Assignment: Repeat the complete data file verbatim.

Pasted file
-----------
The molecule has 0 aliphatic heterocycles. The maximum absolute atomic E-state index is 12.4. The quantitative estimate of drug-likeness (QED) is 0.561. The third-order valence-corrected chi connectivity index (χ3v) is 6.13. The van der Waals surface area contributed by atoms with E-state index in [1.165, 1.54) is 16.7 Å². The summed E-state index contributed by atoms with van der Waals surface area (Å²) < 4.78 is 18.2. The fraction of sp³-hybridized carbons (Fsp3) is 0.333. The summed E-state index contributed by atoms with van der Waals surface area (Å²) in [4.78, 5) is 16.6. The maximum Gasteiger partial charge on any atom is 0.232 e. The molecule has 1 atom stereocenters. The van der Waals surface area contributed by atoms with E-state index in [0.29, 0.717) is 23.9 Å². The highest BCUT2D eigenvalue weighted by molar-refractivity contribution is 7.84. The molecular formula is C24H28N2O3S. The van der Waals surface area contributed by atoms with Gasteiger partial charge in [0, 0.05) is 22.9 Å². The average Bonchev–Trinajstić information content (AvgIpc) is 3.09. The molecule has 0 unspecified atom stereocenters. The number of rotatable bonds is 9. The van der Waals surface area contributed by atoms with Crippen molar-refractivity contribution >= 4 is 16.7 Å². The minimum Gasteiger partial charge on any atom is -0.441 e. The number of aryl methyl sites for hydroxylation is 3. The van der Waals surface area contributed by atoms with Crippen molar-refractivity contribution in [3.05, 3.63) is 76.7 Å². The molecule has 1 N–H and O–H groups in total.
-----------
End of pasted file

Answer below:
The molecule has 0 aliphatic heterocycles. The maximum absolute atomic E-state index is 12.4. The quantitative estimate of drug-likeness (QED) is 0.561. The third-order valence-corrected chi connectivity index (χ3v) is 6.13. The van der Waals surface area contributed by atoms with E-state index in [1.165, 1.54) is 16.7 Å². The summed E-state index contributed by atoms with van der Waals surface area (Å²) < 4.78 is 18.2. The fraction of sp³-hybridized carbons (Fsp3) is 0.333. The summed E-state index contributed by atoms with van der Waals surface area (Å²) in [4.78, 5) is 16.6. The maximum Gasteiger partial charge on any atom is 0.232 e. The molecule has 1 atom stereocenters. The van der Waals surface area contributed by atoms with E-state index in [0.29, 0.717) is 23.9 Å². The highest BCUT2D eigenvalue weighted by molar-refractivity contribution is 7.84. The molecular formula is C24H28N2O3S. The van der Waals surface area contributed by atoms with Gasteiger partial charge in [0, 0.05) is 22.9 Å². The average Bonchev–Trinajstić information content (AvgIpc) is 3.09. The molecule has 0 unspecified atom stereocenters. The number of rotatable bonds is 9. The van der Waals surface area contributed by atoms with Crippen molar-refractivity contribution >= 4 is 16.7 Å². The minimum Gasteiger partial charge on any atom is -0.441 e. The number of aryl methyl sites for hydroxylation is 3. The van der Waals surface area contributed by atoms with Crippen molar-refractivity contribution in [3.05, 3.63) is 76.7 Å². The molecule has 1 N–H and O–H groups in total.